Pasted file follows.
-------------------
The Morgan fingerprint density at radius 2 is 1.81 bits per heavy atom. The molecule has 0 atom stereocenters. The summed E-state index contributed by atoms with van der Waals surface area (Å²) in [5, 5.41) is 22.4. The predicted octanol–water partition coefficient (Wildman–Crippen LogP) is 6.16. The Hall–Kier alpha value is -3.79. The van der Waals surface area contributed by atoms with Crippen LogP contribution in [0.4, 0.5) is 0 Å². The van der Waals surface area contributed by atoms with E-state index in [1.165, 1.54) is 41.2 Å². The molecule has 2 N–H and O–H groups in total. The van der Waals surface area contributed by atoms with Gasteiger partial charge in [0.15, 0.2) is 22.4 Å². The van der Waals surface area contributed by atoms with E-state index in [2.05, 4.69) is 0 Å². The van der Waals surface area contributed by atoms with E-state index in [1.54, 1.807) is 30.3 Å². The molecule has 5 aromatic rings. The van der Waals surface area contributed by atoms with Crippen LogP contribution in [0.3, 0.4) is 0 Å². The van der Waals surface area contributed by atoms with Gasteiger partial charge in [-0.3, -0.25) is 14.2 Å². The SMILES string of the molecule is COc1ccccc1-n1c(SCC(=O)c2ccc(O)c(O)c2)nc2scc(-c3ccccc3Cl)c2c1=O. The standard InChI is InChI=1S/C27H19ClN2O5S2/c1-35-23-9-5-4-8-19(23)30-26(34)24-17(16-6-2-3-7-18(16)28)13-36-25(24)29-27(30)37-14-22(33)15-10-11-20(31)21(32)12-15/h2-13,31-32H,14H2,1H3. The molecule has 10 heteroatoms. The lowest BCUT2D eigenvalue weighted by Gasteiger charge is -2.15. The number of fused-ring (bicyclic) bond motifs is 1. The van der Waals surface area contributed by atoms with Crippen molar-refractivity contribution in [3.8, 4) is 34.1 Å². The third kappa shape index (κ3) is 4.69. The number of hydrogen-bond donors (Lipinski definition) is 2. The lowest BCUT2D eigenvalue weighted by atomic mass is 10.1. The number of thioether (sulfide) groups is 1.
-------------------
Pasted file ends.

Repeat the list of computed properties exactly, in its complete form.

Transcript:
The Morgan fingerprint density at radius 2 is 1.81 bits per heavy atom. The molecule has 0 atom stereocenters. The summed E-state index contributed by atoms with van der Waals surface area (Å²) in [5, 5.41) is 22.4. The predicted octanol–water partition coefficient (Wildman–Crippen LogP) is 6.16. The Hall–Kier alpha value is -3.79. The van der Waals surface area contributed by atoms with Crippen LogP contribution in [0.4, 0.5) is 0 Å². The van der Waals surface area contributed by atoms with E-state index in [1.165, 1.54) is 41.2 Å². The molecule has 2 N–H and O–H groups in total. The van der Waals surface area contributed by atoms with Gasteiger partial charge in [0.15, 0.2) is 22.4 Å². The van der Waals surface area contributed by atoms with E-state index in [2.05, 4.69) is 0 Å². The van der Waals surface area contributed by atoms with E-state index in [1.54, 1.807) is 30.3 Å². The molecule has 5 aromatic rings. The van der Waals surface area contributed by atoms with Crippen LogP contribution in [0.3, 0.4) is 0 Å². The van der Waals surface area contributed by atoms with Gasteiger partial charge in [-0.3, -0.25) is 14.2 Å². The SMILES string of the molecule is COc1ccccc1-n1c(SCC(=O)c2ccc(O)c(O)c2)nc2scc(-c3ccccc3Cl)c2c1=O. The standard InChI is InChI=1S/C27H19ClN2O5S2/c1-35-23-9-5-4-8-19(23)30-26(34)24-17(16-6-2-3-7-18(16)28)13-36-25(24)29-27(30)37-14-22(33)15-10-11-20(31)21(32)12-15/h2-13,31-32H,14H2,1H3. The molecule has 10 heteroatoms. The lowest BCUT2D eigenvalue weighted by Gasteiger charge is -2.15. The number of fused-ring (bicyclic) bond motifs is 1. The van der Waals surface area contributed by atoms with Crippen molar-refractivity contribution in [3.8, 4) is 34.1 Å². The third kappa shape index (κ3) is 4.69. The number of hydrogen-bond donors (Lipinski definition) is 2. The lowest BCUT2D eigenvalue weighted by atomic mass is 10.1. The number of thioether (sulfide) groups is 1.